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Pelicans, Zion Williamson, Anthony Davis


Zion Williamson is a generational talent, but not enough to force Anthony Davis to stay with the Pelicans

Zion Williamson is a generational talent, but not enough to force Anthony Davis to stay with the Pelicans

The New Orleans Pelicans defeated all odds and lucked their way into the No. 1 overall pick of the 2019 NBA Draft, effectively changing the scope of what was already bound to be a mind-blowing summer of free agency. Yet even if the consensus top-overall pick Zion Williamson makes his way to The Big Easy, his presence and potential as a once-in-a-generation talent isn’t enough to keep The Brow in New Orleans.

For one, let’s examine the Pelicans core with Williamson in it — it could look a bit like this:

It is wild, but wildly inefficient.

Discounting Williamson, who was a 33.8% 3-point shooter in his lone year at Duke, no player in this lineup is capable of shooting the three at a proficient level, with Julius Randle being the best of the four other starters at 34.4% last season.

Without that 3-point shooting, it’s tough to see the Pelicans getting past the first round of the Western Conference playoffs, let alone making it there to begin with.

Sure the raw talent is there, but there is a difference between what is on paper and what takes place on the court. Teams without 3-point shooting just don’t cut it in today’s league.

Take this for example: 13 of the top 15 3-point shooting teams made the playoffs – the only exception? The Sacramento Kings (37.8%) and the Cleveland Cavaliers (35.5%).

Also worth noting: Five of the seven-worst 3-point shooting teams (including the Pelicans), finished at the bottom of their respective conferences.

The way the league is trending now, there is a very direct correlation between 3-point shooting and winning basketball games — and it’s never been more stark than this 2018-19 season.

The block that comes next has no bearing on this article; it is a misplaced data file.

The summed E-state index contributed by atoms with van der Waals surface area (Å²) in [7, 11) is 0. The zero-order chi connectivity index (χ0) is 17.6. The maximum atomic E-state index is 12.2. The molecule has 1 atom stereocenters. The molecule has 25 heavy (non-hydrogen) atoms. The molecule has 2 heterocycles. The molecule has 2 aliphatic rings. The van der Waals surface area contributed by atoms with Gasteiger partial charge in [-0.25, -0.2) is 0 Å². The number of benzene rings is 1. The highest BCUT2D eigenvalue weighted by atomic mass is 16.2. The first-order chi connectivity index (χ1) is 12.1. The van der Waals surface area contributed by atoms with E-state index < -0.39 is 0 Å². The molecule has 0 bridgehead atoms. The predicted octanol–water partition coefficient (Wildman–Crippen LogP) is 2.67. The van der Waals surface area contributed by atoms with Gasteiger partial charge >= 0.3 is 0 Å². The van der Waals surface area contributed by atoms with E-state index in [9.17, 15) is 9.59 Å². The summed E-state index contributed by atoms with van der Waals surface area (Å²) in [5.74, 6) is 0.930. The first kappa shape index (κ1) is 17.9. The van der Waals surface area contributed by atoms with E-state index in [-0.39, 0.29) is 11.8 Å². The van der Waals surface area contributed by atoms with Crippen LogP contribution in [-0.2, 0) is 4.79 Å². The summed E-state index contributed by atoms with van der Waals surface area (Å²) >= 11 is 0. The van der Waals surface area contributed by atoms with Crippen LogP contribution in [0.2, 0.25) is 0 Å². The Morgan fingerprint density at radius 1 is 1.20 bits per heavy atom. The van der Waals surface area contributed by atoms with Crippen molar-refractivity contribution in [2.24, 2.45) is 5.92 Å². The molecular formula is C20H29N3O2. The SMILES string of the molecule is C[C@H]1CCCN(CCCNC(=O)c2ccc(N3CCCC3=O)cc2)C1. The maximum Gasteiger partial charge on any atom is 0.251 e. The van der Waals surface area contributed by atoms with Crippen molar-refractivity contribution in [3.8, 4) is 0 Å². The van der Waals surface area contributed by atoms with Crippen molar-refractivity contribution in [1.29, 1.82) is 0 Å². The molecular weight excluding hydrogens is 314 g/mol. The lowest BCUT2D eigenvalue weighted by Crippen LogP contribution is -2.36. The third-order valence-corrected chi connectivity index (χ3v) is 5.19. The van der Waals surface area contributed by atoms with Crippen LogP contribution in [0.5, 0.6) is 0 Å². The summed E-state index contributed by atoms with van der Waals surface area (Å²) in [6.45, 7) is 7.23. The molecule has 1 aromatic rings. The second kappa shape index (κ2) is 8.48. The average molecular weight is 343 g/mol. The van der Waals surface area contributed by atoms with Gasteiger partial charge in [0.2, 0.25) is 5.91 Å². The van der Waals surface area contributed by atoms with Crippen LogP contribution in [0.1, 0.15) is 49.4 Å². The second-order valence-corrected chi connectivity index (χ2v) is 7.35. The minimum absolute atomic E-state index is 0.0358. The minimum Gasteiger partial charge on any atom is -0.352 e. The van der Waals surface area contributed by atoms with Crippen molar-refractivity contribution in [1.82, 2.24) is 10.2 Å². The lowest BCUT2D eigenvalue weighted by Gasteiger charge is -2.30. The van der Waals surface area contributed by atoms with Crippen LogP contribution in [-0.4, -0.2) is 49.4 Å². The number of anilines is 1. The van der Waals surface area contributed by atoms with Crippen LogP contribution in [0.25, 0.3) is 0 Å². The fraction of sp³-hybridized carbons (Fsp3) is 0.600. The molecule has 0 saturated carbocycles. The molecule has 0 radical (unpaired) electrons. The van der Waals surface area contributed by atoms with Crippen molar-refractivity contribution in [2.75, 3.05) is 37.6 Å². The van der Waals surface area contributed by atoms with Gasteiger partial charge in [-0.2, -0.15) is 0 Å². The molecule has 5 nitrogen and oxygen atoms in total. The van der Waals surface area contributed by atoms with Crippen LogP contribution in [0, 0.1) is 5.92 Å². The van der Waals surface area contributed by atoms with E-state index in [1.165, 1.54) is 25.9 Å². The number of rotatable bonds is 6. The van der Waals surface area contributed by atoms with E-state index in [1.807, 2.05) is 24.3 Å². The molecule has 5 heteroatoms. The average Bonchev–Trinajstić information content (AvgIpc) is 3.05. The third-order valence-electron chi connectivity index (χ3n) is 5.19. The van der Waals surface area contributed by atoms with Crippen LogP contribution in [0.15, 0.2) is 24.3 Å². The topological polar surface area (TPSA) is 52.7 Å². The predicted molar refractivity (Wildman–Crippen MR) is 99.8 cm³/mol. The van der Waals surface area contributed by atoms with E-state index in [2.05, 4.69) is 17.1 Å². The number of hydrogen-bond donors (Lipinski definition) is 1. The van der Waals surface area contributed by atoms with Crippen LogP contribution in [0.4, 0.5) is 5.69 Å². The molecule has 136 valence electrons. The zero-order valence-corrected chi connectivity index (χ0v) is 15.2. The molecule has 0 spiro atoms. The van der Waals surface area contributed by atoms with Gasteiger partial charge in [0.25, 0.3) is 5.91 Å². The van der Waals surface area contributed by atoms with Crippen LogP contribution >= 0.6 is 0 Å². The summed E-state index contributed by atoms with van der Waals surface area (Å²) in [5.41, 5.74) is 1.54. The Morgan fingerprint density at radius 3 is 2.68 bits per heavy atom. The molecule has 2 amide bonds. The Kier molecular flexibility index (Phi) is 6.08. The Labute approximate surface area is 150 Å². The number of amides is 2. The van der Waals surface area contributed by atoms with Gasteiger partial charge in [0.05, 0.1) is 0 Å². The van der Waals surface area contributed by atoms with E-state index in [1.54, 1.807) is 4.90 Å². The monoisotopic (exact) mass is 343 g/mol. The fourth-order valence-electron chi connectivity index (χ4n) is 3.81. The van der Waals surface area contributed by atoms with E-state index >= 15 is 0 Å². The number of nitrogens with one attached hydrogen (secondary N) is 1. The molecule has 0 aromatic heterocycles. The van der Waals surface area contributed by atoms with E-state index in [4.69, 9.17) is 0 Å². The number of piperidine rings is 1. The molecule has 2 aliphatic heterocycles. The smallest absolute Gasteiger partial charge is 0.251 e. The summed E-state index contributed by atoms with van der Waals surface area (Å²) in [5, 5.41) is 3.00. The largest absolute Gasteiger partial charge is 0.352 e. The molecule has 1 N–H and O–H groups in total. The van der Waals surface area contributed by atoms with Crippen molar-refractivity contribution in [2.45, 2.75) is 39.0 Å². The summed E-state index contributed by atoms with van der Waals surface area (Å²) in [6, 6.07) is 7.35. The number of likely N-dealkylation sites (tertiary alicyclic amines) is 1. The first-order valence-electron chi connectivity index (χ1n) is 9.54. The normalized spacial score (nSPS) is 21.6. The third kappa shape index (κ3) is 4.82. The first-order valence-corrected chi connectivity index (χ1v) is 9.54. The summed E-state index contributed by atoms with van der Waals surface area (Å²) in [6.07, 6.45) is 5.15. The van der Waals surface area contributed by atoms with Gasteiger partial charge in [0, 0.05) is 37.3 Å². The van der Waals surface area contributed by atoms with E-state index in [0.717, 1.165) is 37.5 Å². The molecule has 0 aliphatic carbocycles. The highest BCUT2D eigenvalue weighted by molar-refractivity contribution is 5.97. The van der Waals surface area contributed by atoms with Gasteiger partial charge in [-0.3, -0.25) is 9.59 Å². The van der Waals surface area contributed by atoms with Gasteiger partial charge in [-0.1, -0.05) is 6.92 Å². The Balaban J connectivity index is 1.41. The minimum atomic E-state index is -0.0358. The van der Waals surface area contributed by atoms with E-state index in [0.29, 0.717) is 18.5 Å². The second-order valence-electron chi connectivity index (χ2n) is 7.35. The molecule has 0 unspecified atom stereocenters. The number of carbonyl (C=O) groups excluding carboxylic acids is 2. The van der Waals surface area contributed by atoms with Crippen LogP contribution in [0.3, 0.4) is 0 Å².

It would be “wild” to image Davis, who has never shot better than 34% from three in his career or Williamson, who has yet to feel the change of shooting from an extended 3-point line to suddenly become marksmen that can give this team a well-rounded level of perimeter offense.

While Davis has become a better passer and a more perimeter-oriented player, his game simply doesn’t complement Zion’s, making it best for the two to go their separate ways.

. . .

Besides their poor fit on the court is the aspect of what the Pelicans can build my moving on from Anthony Davis.

The Pelicans no longer have to reach for the team that has the No. 1 draft pick in a trade scenario, as it sits in the palm of their hand. Instead, they can now choose one of three pathways — trade for immediate value (a strong supporting cast full of veterans, shooters, and able contributors to put around Williamson), trade for future value (young players or draft assets), or a mix of both.

Option No. 1 would be to try and reap the most from the Boston Celtics, who could be operating from a position of desperation, now that they view a trade for Davis as the lone sweetener to keep Kyrie Irving beyond this offseason. A package including Jayson Tatum could be formidable, giving them shooting and more athleticism, while others like Jaylen Brown and Marcus Smart could prove to be the difference.

Option No. 2 relies on young talent, and what better than to draft first and fourth by getting the Los Angeles Lakers’ No. 4 overall pick. The pick could be consummated on various options like De’Andre Hunter, Jarrett Culver, Darius Garland, or Williamson’s Duke teammate Cam Reddish. That No. 4 pick could come with the addition of other young pieces like Kyle Kuzma, Lonzo Ball, Josh Hart and maybe even Brandon Ingram — though the recent blood clot that ended his season has concerned the Pelicans’ front office.

The third and last option would be to get a mix of the two — and that would put the New York Knicks right back on the hunt for Davis.

New Orleans has been devoid of a young perimeter-oriented forward, especially more so after trading Nikola Mirotic to the contending Milwaukee Bucks. While the Knicks did not score the much-awaited No. 1 pick, they did net the third overall selection, which could transform into R.J. Barrett; another of Williamson’s teammates at Duke.

The Knicks could offer that third overall pick and a point guard like Dennis Smith Jr. along with some big contracts to even up the trade, opening up room for a pairing with Kyrie Irving or Kemba Walker — two of the most sought-after talents at the point guard position.

In this case, New Orleans would get both young and veteran talent to surround Zion Williamson with — and while they won’t be immediate contenders — they will accelerate their rebuild by making one of these three moves, all while having one of the most exciting basketball players of this new era as their next franchise player.